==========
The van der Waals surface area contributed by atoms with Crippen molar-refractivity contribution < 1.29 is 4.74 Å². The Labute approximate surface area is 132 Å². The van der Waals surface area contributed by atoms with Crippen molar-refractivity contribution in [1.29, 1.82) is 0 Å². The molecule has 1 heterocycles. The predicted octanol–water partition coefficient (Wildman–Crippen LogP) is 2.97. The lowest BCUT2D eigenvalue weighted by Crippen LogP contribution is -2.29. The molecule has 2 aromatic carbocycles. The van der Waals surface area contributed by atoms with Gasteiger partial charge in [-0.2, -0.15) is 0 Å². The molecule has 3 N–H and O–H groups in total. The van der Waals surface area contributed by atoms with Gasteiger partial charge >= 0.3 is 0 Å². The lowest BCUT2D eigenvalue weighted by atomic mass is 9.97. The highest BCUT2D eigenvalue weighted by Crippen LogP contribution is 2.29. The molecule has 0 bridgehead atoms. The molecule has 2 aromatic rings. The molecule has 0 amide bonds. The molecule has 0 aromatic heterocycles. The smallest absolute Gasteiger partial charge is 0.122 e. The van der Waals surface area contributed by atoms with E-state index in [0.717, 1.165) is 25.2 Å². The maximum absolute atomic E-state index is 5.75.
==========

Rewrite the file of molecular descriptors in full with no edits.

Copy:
The van der Waals surface area contributed by atoms with Crippen molar-refractivity contribution < 1.29 is 4.74 Å². The Labute approximate surface area is 132 Å². The van der Waals surface area contributed by atoms with Crippen molar-refractivity contribution in [1.29, 1.82) is 0 Å². The molecule has 1 heterocycles. The predicted octanol–water partition coefficient (Wildman–Crippen LogP) is 2.97. The lowest BCUT2D eigenvalue weighted by Crippen LogP contribution is -2.29. The molecule has 2 aromatic carbocycles. The van der Waals surface area contributed by atoms with Gasteiger partial charge in [-0.2, -0.15) is 0 Å². The molecule has 3 N–H and O–H groups in total. The van der Waals surface area contributed by atoms with Gasteiger partial charge >= 0.3 is 0 Å². The lowest BCUT2D eigenvalue weighted by atomic mass is 9.97. The highest BCUT2D eigenvalue weighted by Crippen LogP contribution is 2.29. The molecule has 0 bridgehead atoms. The molecule has 2 aromatic rings. The molecule has 0 amide bonds. The molecule has 0 aromatic heterocycles. The smallest absolute Gasteiger partial charge is 0.122 e. The van der Waals surface area contributed by atoms with E-state index in [0.717, 1.165) is 25.2 Å². The maximum absolute atomic E-state index is 5.75.